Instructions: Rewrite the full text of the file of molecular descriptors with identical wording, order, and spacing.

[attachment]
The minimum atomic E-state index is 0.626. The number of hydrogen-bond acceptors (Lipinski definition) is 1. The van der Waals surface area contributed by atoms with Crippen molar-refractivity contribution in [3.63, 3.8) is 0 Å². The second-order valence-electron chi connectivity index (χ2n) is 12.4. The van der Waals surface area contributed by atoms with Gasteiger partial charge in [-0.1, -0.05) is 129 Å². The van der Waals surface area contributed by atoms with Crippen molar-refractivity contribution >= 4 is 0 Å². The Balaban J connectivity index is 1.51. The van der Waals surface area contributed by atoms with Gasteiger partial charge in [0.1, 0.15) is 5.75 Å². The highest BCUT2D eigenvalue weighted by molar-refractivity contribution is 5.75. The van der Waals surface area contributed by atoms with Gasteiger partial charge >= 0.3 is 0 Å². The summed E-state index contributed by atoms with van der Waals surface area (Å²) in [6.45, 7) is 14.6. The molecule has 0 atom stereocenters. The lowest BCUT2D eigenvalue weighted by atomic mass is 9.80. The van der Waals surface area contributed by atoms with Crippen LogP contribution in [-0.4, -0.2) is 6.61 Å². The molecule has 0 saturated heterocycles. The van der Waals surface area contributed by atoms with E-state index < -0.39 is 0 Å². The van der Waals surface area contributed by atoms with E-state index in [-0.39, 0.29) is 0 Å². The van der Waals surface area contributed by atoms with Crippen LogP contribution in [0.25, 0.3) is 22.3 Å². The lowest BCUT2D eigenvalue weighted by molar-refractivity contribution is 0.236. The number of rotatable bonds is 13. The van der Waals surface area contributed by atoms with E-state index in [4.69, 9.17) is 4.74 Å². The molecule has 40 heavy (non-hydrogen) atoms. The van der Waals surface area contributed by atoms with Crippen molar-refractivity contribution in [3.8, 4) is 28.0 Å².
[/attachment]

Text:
The minimum atomic E-state index is 0.626. The number of hydrogen-bond acceptors (Lipinski definition) is 1. The van der Waals surface area contributed by atoms with Crippen molar-refractivity contribution in [3.63, 3.8) is 0 Å². The second-order valence-electron chi connectivity index (χ2n) is 12.4. The van der Waals surface area contributed by atoms with Gasteiger partial charge in [-0.1, -0.05) is 129 Å². The van der Waals surface area contributed by atoms with Crippen molar-refractivity contribution >= 4 is 0 Å². The Balaban J connectivity index is 1.51. The van der Waals surface area contributed by atoms with Gasteiger partial charge in [0.1, 0.15) is 5.75 Å². The highest BCUT2D eigenvalue weighted by molar-refractivity contribution is 5.75. The van der Waals surface area contributed by atoms with Gasteiger partial charge >= 0.3 is 0 Å². The summed E-state index contributed by atoms with van der Waals surface area (Å²) in [6.45, 7) is 14.6. The molecule has 0 atom stereocenters. The lowest BCUT2D eigenvalue weighted by atomic mass is 9.80. The van der Waals surface area contributed by atoms with Crippen LogP contribution in [-0.4, -0.2) is 6.61 Å². The molecule has 0 saturated heterocycles. The van der Waals surface area contributed by atoms with E-state index < -0.39 is 0 Å². The van der Waals surface area contributed by atoms with E-state index in [-0.39, 0.29) is 0 Å². The van der Waals surface area contributed by atoms with Crippen LogP contribution in [0.25, 0.3) is 22.3 Å². The lowest BCUT2D eigenvalue weighted by molar-refractivity contribution is 0.236. The number of rotatable bonds is 13. The van der Waals surface area contributed by atoms with E-state index in [4.69, 9.17) is 4.74 Å². The molecule has 40 heavy (non-hydrogen) atoms. The van der Waals surface area contributed by atoms with Crippen molar-refractivity contribution in [3.8, 4) is 28.0 Å².